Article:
The Kremilin leadership, in its first direct statement since the invasion of Afghanistan, today bluntly rejected President Carter's sanctions as "a hopeless undertaking that will flop" and made clear it is ready for a severe deterioration of relations as the price of its military action.
The Soviet leaders, in a lengthy unsigned statement issued through the official Tass news agency, declared that Carter's Jan. 4 speech in response to the invasion "lacks political balance, lacks real consideration of the international situation and overestimates the real potentialities of the United States" while underestimating Soviet strength and resolve.
"If the White House decided to influence in some way the Soviet Union, its foreign policy, this is a hopeless undertaking," the leadership delcared. Moscow said the president's actions will hurt the United States more than the Soviet Union, made clear the Kremlin has no intention of giving up Afghanistan, and asserted Carter acted because of his concern about this year's presidential election instead of concern for world peace.
The statement, which Tass said it was "authorized" to transmit, leaving no doubt as to its source, is the first official leadership response to Carter since the controversial hotline exchange between Carter and Soviet President Leonid Brezhnev during the Soviet-backed coup in Kabul. The leadership declaration shows more starkly than anything the Soviets have said throught their controlled media that the Kremlin does not shrink from either world condemnation or confrontation with Washington over the invasion.
"Those who ignore" Soviet resolve "always risk to blunder in politics and cause more harm to their own country [and] people than those against whom some step is spearheaded," the 14-member ruling Politburo asserted through Tass.
They warned Carter to back off, saying, "The ruling circles of the Soviet Union would like to hope that a sane, farsighted approach to Soviet-American relations, specifically to the efforts to preserve peace, will finally prevail in the U.S."
Without referring directly to previous Soviet contentions that the Marxist Kabul government sought Moscow's intervention, the leadership asserted that all know "the Afghan people alone and nobody else [have] the right to decide [their] internal development." They said Carter's sanctions speech, in which he embargoed 17 million tons of gran to the Soviet Union, cut other trade, science, and cultural exchanges, and reiterated why he sought delay of SALT II ratification, shows "gross interference in Afghanistan's internal affairs."
The Soviet leaders avoided the Soviet media's shrill personal attacks on Carter, but like earlier Soviet responses to the crises, did not indicate if the Kremlin may undertake any specific bilateral steps in response to the president's actions. There is speculation here that the leadership, deeply stung by foreign condemnation despite its tough stance, is carefully watching the U.N. Security Council debate over the invasion and the debate on the Iranian crisis before contemplating further moves.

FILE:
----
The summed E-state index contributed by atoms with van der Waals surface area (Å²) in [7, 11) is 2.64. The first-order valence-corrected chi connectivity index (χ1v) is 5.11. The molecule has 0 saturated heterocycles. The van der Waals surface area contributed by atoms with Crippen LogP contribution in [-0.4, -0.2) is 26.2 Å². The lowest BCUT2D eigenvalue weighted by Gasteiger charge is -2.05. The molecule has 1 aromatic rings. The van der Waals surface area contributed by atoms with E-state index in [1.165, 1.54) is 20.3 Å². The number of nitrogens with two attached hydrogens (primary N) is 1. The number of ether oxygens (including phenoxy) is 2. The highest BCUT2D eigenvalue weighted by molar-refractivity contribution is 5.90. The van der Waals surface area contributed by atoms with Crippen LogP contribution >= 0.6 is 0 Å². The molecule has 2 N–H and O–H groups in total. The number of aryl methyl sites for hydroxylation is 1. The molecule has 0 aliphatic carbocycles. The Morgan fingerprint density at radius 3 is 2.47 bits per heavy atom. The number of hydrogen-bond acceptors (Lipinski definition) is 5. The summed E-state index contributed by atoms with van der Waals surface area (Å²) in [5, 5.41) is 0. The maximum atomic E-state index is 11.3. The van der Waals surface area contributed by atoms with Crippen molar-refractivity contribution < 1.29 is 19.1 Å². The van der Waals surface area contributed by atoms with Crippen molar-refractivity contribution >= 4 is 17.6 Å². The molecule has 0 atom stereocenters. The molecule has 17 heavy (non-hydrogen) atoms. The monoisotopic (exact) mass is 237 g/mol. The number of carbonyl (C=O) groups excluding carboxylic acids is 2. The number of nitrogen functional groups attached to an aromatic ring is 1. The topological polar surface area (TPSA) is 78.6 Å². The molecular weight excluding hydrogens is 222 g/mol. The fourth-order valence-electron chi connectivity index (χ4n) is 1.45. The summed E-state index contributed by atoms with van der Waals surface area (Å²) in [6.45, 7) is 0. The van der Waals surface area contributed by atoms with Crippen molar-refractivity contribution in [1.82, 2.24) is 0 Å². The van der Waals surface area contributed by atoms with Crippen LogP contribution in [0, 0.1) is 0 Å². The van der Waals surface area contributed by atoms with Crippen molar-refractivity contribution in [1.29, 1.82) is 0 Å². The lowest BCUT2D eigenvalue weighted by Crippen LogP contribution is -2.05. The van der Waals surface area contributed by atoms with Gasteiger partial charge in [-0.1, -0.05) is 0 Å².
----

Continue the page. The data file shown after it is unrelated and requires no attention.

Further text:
The Kremlin leades said Carter "is heating the passions of those circles in the U.S. long displeased with detente. It looks not [like] a statement of the person holding the highest government post in the U.S., but rather that of a candidate embarking on another round of the election campaign." It said, as have the official media, that Carter used the Afghanistan situation "as all but the main pretext for this statement."
They accused Carter of using the Tehran embassy cirsis for "blackmail and threats against Iran," their "neighbor," and strongly indicated Moscow will veto any economic sanctions voted by the Security Council against Iran. In a new attempt to gain favor with Ayatollah Ruhollah Khomeini, Iran's religious leader who has strongly condemned the Moscow invasion, the leaders asserted, "Washington clearly cannot stomach the revolution made by the Iranian people, [or their] intervention to oppose imperialist policy of threats and diktat"
The Kremlin said Carter's trade and exchange cutbacks meant little since these ties "have already been limited" by earlier U.S. policy and added that the American people will frown on the embargo of grain for Soviet livestock. Americans have "many times shown they want "widening business relations with the U.S.S.R., justly beleiving this is beneficial to the U.S. itself."
The leadership declared it "never sought such ties . . . as a favor. It always stressed that [such] development, just as maintenance of good relations as a whole, is a mutual affair."
The Kremlin made no comment on the chorus of denunciation from other foreign capitals, underscoring its determination to focus on the U.S. as the principal target of its propaganda attacks. The leadership apparently hopes to find fissures between the NATO allies and Washington over the recent decision to deploy Pershing II missiles in Western Europe. The Kremlin said the United Stated had "imposed" the move on its allies.
The Soviets have refused to consider talks on missle reduction in the European theatre until the Pershing decision is reversed. From here, Moscow's position seems a calculation that a tough stance may increase the nervousness of some of the allies about the question and perhaps eventually induce them to back away from it.
The statement today made no mention of Pakistan or Soviet allegations that new American arms shipments there are aimed at supporting the Afghan rebels.